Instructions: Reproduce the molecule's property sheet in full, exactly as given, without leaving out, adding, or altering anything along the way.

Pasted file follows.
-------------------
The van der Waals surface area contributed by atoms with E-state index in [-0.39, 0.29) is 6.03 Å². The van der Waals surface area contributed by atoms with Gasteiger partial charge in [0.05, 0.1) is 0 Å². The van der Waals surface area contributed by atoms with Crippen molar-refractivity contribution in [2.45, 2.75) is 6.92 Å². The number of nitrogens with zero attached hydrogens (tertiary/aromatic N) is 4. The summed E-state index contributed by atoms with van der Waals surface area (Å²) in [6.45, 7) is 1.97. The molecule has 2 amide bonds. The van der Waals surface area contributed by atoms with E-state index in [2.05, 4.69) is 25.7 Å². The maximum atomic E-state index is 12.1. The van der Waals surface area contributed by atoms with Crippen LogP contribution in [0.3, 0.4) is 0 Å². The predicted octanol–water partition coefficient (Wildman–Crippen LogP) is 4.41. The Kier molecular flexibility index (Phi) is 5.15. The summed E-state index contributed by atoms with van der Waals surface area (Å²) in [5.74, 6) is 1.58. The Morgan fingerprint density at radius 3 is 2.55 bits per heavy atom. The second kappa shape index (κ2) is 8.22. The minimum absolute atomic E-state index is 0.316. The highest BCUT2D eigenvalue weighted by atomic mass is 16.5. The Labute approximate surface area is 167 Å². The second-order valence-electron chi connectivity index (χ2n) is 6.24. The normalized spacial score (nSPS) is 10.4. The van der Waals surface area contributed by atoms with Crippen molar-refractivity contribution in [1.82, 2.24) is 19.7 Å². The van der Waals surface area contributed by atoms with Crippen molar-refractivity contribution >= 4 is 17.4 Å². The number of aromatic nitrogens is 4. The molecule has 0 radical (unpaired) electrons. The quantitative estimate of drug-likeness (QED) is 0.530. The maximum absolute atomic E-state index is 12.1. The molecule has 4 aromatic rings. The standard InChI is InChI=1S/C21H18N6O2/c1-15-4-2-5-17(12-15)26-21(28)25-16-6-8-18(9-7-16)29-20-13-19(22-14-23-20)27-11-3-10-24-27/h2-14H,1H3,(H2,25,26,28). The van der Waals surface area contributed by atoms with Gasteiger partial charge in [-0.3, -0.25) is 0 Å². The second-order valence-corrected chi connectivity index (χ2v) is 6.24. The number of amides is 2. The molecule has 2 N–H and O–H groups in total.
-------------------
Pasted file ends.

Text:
The van der Waals surface area contributed by atoms with E-state index in [-0.39, 0.29) is 6.03 Å². The van der Waals surface area contributed by atoms with Gasteiger partial charge in [0.05, 0.1) is 0 Å². The van der Waals surface area contributed by atoms with Crippen molar-refractivity contribution in [2.45, 2.75) is 6.92 Å². The number of nitrogens with zero attached hydrogens (tertiary/aromatic N) is 4. The summed E-state index contributed by atoms with van der Waals surface area (Å²) in [6.45, 7) is 1.97. The molecule has 2 amide bonds. The van der Waals surface area contributed by atoms with E-state index in [2.05, 4.69) is 25.7 Å². The maximum atomic E-state index is 12.1. The van der Waals surface area contributed by atoms with Crippen LogP contribution in [0.3, 0.4) is 0 Å². The predicted octanol–water partition coefficient (Wildman–Crippen LogP) is 4.41. The Kier molecular flexibility index (Phi) is 5.15. The summed E-state index contributed by atoms with van der Waals surface area (Å²) in [5.74, 6) is 1.58. The Morgan fingerprint density at radius 3 is 2.55 bits per heavy atom. The second kappa shape index (κ2) is 8.22. The minimum absolute atomic E-state index is 0.316. The highest BCUT2D eigenvalue weighted by atomic mass is 16.5. The Labute approximate surface area is 167 Å². The second-order valence-electron chi connectivity index (χ2n) is 6.24. The normalized spacial score (nSPS) is 10.4. The van der Waals surface area contributed by atoms with Crippen molar-refractivity contribution in [1.82, 2.24) is 19.7 Å². The van der Waals surface area contributed by atoms with Crippen molar-refractivity contribution >= 4 is 17.4 Å². The number of aromatic nitrogens is 4. The molecule has 0 radical (unpaired) electrons. The quantitative estimate of drug-likeness (QED) is 0.530. The maximum absolute atomic E-state index is 12.1. The molecule has 4 aromatic rings. The standard InChI is InChI=1S/C21H18N6O2/c1-15-4-2-5-17(12-15)26-21(28)25-16-6-8-18(9-7-16)29-20-13-19(22-14-23-20)27-11-3-10-24-27/h2-14H,1H3,(H2,25,26,28). The van der Waals surface area contributed by atoms with Gasteiger partial charge in [-0.3, -0.25) is 0 Å². The second-order valence-corrected chi connectivity index (χ2v) is 6.24. The number of amides is 2. The molecule has 2 N–H and O–H groups in total.